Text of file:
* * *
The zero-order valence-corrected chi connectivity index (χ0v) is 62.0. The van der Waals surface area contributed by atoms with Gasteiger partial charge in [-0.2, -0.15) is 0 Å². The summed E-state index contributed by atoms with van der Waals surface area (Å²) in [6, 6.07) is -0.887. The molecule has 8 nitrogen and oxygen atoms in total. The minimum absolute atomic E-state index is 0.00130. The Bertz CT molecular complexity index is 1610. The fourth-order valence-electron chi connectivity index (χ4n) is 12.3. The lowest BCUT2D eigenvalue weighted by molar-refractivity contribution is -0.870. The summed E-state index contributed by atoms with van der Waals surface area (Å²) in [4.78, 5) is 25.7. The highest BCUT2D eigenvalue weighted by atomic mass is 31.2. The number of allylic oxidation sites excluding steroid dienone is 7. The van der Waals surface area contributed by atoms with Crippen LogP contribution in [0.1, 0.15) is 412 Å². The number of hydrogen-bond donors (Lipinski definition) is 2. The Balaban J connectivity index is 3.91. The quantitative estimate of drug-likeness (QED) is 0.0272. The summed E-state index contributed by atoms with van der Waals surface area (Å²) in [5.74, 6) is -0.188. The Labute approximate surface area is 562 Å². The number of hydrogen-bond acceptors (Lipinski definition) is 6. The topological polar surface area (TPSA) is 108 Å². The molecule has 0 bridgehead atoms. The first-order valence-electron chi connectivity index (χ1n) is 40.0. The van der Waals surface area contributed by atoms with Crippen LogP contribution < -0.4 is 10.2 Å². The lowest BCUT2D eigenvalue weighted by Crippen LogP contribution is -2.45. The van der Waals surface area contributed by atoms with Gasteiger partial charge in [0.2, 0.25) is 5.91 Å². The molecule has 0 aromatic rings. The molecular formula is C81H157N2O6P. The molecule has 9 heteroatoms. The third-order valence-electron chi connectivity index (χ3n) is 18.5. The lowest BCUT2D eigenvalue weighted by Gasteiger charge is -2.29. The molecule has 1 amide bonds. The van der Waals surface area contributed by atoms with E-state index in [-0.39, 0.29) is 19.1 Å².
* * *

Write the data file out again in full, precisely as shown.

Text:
The zero-order valence-corrected chi connectivity index (χ0v) is 62.0. The van der Waals surface area contributed by atoms with Gasteiger partial charge in [-0.2, -0.15) is 0 Å². The summed E-state index contributed by atoms with van der Waals surface area (Å²) in [6, 6.07) is -0.887. The molecule has 8 nitrogen and oxygen atoms in total. The minimum absolute atomic E-state index is 0.00130. The Bertz CT molecular complexity index is 1610. The fourth-order valence-electron chi connectivity index (χ4n) is 12.3. The lowest BCUT2D eigenvalue weighted by molar-refractivity contribution is -0.870. The summed E-state index contributed by atoms with van der Waals surface area (Å²) in [4.78, 5) is 25.7. The highest BCUT2D eigenvalue weighted by atomic mass is 31.2. The number of allylic oxidation sites excluding steroid dienone is 7. The van der Waals surface area contributed by atoms with Crippen LogP contribution in [0.1, 0.15) is 412 Å². The number of hydrogen-bond donors (Lipinski definition) is 2. The Balaban J connectivity index is 3.91. The quantitative estimate of drug-likeness (QED) is 0.0272. The summed E-state index contributed by atoms with van der Waals surface area (Å²) in [5.74, 6) is -0.188. The Labute approximate surface area is 562 Å². The number of hydrogen-bond acceptors (Lipinski definition) is 6. The topological polar surface area (TPSA) is 108 Å². The molecule has 0 bridgehead atoms. The first-order valence-electron chi connectivity index (χ1n) is 40.0. The van der Waals surface area contributed by atoms with Crippen LogP contribution < -0.4 is 10.2 Å². The lowest BCUT2D eigenvalue weighted by Crippen LogP contribution is -2.45. The van der Waals surface area contributed by atoms with Gasteiger partial charge in [0.2, 0.25) is 5.91 Å². The molecule has 0 aromatic rings. The molecular formula is C81H157N2O6P. The molecule has 9 heteroatoms. The third-order valence-electron chi connectivity index (χ3n) is 18.5. The lowest BCUT2D eigenvalue weighted by Gasteiger charge is -2.29. The molecule has 1 amide bonds. The van der Waals surface area contributed by atoms with E-state index in [-0.39, 0.29) is 19.1 Å².